Atomic Model and the Periodic Table
The history behind the atomic model up to Bohr, and also the trends in the periodic table...
History of the atomic model
In 1803, John Dalton proposed was made of solid indivisible particles which he called atoms. He reasoned that the different elements had different atomic weights.
In 1897, J.J Thomson discovered the electron, which led to a new model being developed for the atom, referred to as the plum pudding model. This new model proposed that the atom was a positive sphere in which the negatively charged electrons were embedded into.
In 1911, Ernest Rutherford developed the planetary model of the atom, following his discovery of the nucleus in the centre of the atom. This model proposed that the negatively charged electrons orbit a central positively charged nucleus, similar to the way the planets orbit the sun.
In 1913, Niels Bohr inferred correctly that the electrons must occupy stable, non-radiating orbits called shells (or energy levels) around the central positively charged nucleus. In addition to this, Bohr released that electrons could move from one energy level to another, through the absorption or emission of a fixed amount of energy.
In 1927-35, Erwin Schrodinger refined Bohr’s model into the cloud model of the atom. The main difference between Bohr’s model and Schrodinger’s model, was that unlike Bohr, Schrodinger proposed orbitals (or clouds) which are regions of space where electrons have a higher probability of being located, rather than the precise orbits which Bohr’s model suggests.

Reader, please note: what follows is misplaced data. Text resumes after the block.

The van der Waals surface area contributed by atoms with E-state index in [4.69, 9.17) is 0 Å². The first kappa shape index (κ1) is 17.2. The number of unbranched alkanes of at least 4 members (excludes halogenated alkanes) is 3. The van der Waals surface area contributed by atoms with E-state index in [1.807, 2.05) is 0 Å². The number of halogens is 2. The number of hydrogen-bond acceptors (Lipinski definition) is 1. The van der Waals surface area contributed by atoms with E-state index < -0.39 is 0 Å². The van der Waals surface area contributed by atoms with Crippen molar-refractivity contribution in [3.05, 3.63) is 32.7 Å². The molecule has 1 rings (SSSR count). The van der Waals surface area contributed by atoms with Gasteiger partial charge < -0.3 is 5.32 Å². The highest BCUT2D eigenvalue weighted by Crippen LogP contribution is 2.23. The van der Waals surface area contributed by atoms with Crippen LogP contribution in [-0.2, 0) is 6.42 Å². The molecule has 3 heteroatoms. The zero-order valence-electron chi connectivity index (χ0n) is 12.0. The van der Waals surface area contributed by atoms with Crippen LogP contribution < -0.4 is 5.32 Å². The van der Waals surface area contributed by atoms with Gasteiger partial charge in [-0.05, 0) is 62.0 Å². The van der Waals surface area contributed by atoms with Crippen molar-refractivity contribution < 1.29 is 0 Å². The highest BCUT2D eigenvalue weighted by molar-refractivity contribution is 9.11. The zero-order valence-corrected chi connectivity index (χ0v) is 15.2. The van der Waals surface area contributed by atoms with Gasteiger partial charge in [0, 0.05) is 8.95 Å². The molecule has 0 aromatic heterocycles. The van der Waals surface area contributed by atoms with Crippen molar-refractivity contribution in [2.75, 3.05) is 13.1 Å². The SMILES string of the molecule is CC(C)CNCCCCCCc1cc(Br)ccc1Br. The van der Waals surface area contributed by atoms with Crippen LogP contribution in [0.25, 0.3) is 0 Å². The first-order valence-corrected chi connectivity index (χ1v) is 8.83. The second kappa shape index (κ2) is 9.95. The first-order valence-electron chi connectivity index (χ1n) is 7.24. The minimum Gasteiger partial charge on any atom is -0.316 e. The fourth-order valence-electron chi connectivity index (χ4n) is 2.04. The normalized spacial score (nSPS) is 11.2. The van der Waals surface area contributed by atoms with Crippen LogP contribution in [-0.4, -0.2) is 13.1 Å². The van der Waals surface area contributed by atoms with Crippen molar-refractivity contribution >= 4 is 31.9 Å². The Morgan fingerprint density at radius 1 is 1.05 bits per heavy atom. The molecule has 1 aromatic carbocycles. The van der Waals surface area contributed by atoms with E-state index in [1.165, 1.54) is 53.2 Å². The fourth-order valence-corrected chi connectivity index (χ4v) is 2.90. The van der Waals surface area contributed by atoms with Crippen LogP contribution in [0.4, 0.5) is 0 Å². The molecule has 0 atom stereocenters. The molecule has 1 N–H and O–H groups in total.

Periodic table development
In 1789, Antoine Lavoisier classified elements into four sub-categories: metals, non-metals, elastic fluids (gases) and earths, some of which (the earths) were shown later to be compounds. Lavoisier also supported the idea of accurate gravimetric analysis and the conservation of mass in a chemical reaction.
In 1817-1829, Johann Doberener observed notable relationships between groups of elements, which he called triads. He noted that not only the properties of the middle element were between the other two elements, but also had an atomic weight that was close to the average of the other two.
In 1864, John Newlands, following Doberener’s work arranged the elements into a table with increasing atomic weight. He noted that every eighth element after a given element possessed similar physical and chemical properties. However, his table broke down, as it paired non-metals such as nitrogen and phosphorus with metals such as manganese.
In 1869-71, Dmitri Mendeleev compared the similarities in chemical and physical properties to produce his own classification table, which was based on atomic weights. Where the atomic weight of the element was not accurately known, he placed the element in a position consistent with its properties. He left spaces for undiscovered elements in the belief that the properties of these undiscovered elements could be predicted by analysing trends across the rows and columns of the table. Elements with similar properties occupied vertical groups.
In 1870, Lothar Meyer developed a periodic table similar to that of Mendeleev. However because Mendeleev’s table is based on chemical properties, generalisations and predictions could be made more readily.
In 1893-1898, William Ramsay along with Lord Rayleigh discovered the unreactive noble gases. Ramsay though that this new family should be added to the right-hand end of Mendeleev’s table.
In 1913, Anton van den Broek suggested that the elements of the periodic table be arranged according to the charge on their nucleus rather than according to their atomic weight.